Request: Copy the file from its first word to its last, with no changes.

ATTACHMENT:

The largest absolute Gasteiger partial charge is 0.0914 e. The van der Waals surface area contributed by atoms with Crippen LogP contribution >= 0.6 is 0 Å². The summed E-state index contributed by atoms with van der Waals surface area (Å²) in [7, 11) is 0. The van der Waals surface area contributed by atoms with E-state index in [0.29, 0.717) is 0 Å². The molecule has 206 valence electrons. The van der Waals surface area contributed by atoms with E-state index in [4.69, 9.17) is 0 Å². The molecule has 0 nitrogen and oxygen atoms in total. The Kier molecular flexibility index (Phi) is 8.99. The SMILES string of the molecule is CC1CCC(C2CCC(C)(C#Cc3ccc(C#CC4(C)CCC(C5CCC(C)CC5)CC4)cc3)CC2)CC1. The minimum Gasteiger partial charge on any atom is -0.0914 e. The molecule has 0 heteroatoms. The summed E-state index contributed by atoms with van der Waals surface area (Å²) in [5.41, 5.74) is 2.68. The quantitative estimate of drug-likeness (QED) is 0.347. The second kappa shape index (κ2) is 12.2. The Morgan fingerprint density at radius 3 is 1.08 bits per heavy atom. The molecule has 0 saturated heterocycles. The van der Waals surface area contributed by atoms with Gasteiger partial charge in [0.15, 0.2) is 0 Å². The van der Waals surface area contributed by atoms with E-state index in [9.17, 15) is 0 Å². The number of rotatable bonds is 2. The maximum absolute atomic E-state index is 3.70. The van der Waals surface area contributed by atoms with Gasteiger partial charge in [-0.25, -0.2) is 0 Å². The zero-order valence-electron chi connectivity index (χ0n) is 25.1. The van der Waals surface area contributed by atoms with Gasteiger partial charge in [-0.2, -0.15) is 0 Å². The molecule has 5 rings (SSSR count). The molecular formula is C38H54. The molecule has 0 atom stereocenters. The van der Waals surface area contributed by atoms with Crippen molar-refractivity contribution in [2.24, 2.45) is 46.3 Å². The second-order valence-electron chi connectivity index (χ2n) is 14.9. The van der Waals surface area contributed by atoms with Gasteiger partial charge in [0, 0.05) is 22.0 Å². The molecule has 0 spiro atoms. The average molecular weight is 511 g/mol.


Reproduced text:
The largest absolute Gasteiger partial charge is 0.0914 e. The van der Waals surface area contributed by atoms with Crippen LogP contribution >= 0.6 is 0 Å². The summed E-state index contributed by atoms with van der Waals surface area (Å²) in [7, 11) is 0. The van der Waals surface area contributed by atoms with E-state index in [0.29, 0.717) is 0 Å². The molecule has 206 valence electrons. The van der Waals surface area contributed by atoms with E-state index in [4.69, 9.17) is 0 Å². The molecule has 0 nitrogen and oxygen atoms in total. The Kier molecular flexibility index (Phi) is 8.99. The SMILES string of the molecule is CC1CCC(C2CCC(C)(C#Cc3ccc(C#CC4(C)CCC(C5CCC(C)CC5)CC4)cc3)CC2)CC1. The minimum Gasteiger partial charge on any atom is -0.0914 e. The molecule has 0 heteroatoms. The summed E-state index contributed by atoms with van der Waals surface area (Å²) in [5.41, 5.74) is 2.68. The quantitative estimate of drug-likeness (QED) is 0.347. The second kappa shape index (κ2) is 12.2. The Morgan fingerprint density at radius 3 is 1.08 bits per heavy atom. The molecule has 0 saturated heterocycles. The van der Waals surface area contributed by atoms with Gasteiger partial charge in [0.15, 0.2) is 0 Å². The van der Waals surface area contributed by atoms with E-state index in [9.17, 15) is 0 Å². The number of rotatable bonds is 2. The maximum absolute atomic E-state index is 3.70. The van der Waals surface area contributed by atoms with Gasteiger partial charge in [-0.25, -0.2) is 0 Å². The zero-order valence-electron chi connectivity index (χ0n) is 25.1. The van der Waals surface area contributed by atoms with Gasteiger partial charge in [-0.2, -0.15) is 0 Å². The molecule has 5 rings (SSSR count). The molecular formula is C38H54. The molecule has 0 atom stereocenters. The van der Waals surface area contributed by atoms with Crippen molar-refractivity contribution in [2.24, 2.45) is 46.3 Å². The second-order valence-electron chi connectivity index (χ2n) is 14.9. The van der Waals surface area contributed by atoms with Gasteiger partial charge in [0, 0.05) is 22.0 Å². The molecule has 0 spiro atoms. The average molecular weight is 511 g/mol.